What is a differential signal? In plain English, the driver sends two equivalent, inverting signals, and the receiver determines whether the logical state is "0" or "1" by comparing the difference between the two voltages. The pair carrying the differential signal is called differential routing.
Compared with ordinary single-ended signal routing, differential signal has the most obvious advantages in the following three aspects:
a. Strong anti-interference ability, because the coupling between the two differential wires is very good, when there is noise interference from the outside, it is almost coupled to the two lines at the same time, and the receiver only cares about the difference between the two signals, so the common mode noise from the outside can be completely cancelled out.
b. can effectively inhibit EMI. Similarly, because the polarity of two signals is opposite, the electromagnetic fields radiated by them can cancel each other. The closer the coupling, the less electromagnetic energy released to the outside world.
c. Precise timing positioning. Since the switching change of differential signal is located at the intersection of two signals, unlike ordinary single-ended signal which depends on the high and low threshold voltage, it is less affected by technology and temperature, which can reduce the error in timing and is more suitable for the circuit with low amplitude signal. LVDS (low voltage differential signaling), which is popular at present, refers to this small amplitude differential signaling technology.
For PCB engineers, the most important thing is to ensure that the advantages of differential routing can be fully utilized in the actual routing. Perhaps as long as the contact with Layout people will understand the general requirements of differential routing, that is, "equal length, equal distance". The equal length is to ensure that the two differential signals maintain opposite polarity at all times and reduce the common-mode component. Equidistance is mainly to ensure that the difference impedance is consistent and reduce reflection. "As close as possible" is sometimes a requirement for differential routing. But none of these rules are meant to be copied, and many engineers seem unaware of the nature of high-speed differential signal transmission. Several common errors in PCB differential signal design are discussed below.
Misconception 1: believe that differential signals do not need ground plane as a backflow path, or think that differential routes provide backflow paths for each other. The reason for this misunderstanding is that the surface phenomenon is confused, or the mechanism of high-speed signal transmission is not deep enough. As can be seen from the structure of the receiving end of FIG. 1-8-15, the emitter currents of transistors Q3 and Q4 are equivalent and opposite. Their currents at the junction exactly cancel each other out (I1=0), so the differential circuit is insensitive to similar bombs and other noise signals that may exist on the power supply and ground plane. Partial backflow cancellation in the ground plane does not mean that the differential circuit does not take the reference plane as the signal return path. In fact, in the analysis of signal backflow, the mechanism of differential routing is the same as that of ordinary single-ended routing, that is, high-frequency signals always carry out backflow along the loop with the smallest inductance. The biggest difference lies in that the difference lines are coupled to the ground as well as to each other. Whichever coupling is strong becomes the main backflow path. FIG. 1-8-16 shows the distribution diagram of the geomagnetic field of single-ended signal and differential signal.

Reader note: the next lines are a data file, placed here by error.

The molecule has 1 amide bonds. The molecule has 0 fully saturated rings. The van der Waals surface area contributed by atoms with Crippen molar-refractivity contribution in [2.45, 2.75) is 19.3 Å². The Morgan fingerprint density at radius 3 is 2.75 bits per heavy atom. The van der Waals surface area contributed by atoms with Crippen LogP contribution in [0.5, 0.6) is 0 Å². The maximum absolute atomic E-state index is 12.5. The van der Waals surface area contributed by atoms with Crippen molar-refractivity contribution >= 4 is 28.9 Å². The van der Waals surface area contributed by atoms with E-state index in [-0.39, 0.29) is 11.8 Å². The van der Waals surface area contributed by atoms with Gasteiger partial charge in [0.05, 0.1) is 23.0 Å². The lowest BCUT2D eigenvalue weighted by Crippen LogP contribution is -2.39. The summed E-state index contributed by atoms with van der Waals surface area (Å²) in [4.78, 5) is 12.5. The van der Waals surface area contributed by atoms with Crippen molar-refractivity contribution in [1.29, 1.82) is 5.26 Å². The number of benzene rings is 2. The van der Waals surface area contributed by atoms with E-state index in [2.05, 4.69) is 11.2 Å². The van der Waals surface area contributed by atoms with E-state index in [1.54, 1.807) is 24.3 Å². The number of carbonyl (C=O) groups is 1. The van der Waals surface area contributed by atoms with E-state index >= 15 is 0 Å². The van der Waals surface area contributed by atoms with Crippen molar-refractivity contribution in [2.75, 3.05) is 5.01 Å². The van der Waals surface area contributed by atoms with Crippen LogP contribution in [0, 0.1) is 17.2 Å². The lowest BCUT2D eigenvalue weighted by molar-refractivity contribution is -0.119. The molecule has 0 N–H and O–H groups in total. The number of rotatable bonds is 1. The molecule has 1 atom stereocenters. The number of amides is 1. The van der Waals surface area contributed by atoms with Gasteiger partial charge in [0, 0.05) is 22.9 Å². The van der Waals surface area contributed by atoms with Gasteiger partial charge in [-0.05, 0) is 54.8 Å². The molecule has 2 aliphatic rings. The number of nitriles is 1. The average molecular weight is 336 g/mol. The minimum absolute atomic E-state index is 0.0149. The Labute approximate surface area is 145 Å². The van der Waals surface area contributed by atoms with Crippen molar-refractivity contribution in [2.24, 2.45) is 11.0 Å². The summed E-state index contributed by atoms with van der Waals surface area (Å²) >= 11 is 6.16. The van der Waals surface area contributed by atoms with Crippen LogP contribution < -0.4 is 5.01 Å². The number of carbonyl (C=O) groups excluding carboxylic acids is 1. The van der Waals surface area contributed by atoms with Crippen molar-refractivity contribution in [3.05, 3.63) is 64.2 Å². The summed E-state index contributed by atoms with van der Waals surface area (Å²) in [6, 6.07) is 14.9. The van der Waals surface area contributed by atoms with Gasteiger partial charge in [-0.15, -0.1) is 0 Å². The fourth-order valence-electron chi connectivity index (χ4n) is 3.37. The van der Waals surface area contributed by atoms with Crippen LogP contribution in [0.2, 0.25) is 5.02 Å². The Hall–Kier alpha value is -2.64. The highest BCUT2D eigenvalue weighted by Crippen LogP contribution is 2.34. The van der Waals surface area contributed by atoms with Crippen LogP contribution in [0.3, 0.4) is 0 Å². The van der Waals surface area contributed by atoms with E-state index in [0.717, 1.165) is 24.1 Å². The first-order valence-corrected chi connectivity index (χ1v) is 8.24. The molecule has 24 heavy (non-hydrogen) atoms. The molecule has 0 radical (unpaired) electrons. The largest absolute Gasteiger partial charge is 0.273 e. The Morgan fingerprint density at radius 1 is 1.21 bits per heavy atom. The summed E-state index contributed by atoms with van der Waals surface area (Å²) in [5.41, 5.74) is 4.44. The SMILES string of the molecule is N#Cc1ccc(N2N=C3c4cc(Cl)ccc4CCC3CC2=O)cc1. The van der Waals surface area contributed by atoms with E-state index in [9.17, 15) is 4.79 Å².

In PCB circuit design, the coupling between differential routing is generally small, often accounting for only 10~20% of the coupling degree, more or the coupling to the ground, so the main return path of differential routing still exists in the ground plane. When discontinuity occurs in the ground plane, the coupling between differential routes will provide the main return path in the area without reference plane, as shown in FIG. 1-8-17. Although the impact of the discontinuity of the reference plane on the differential routing is not as serious as that on the ordinary single-ended routing, it will still reduce the quality of the differential signal and increase EMI, which should be avoided as far as possible. Some designers believe that the reference plane of the differential line can be removed to suppress part of the common-mode signal in the differential transmission, but this is not desirable theoretically. How to control the impedance? Not providing ground impedance circuit for common-mode signal will inevitably cause EMI radiation, which does more harm than good.
Myth 2: Maintaining equal spacing is more important than matching line length. In the actual PCB routing, the requirements of differential design can not be met at the same time. Due to the pin distribution, through hole, and routing space and other factors, it is necessary to achieve the purpose of line length matching through appropriate winding, but the result must be that part of the difference pair cannot be parallel. At this time, how should we choose? Before jumping to conclusions let's take a look at the following simulation results.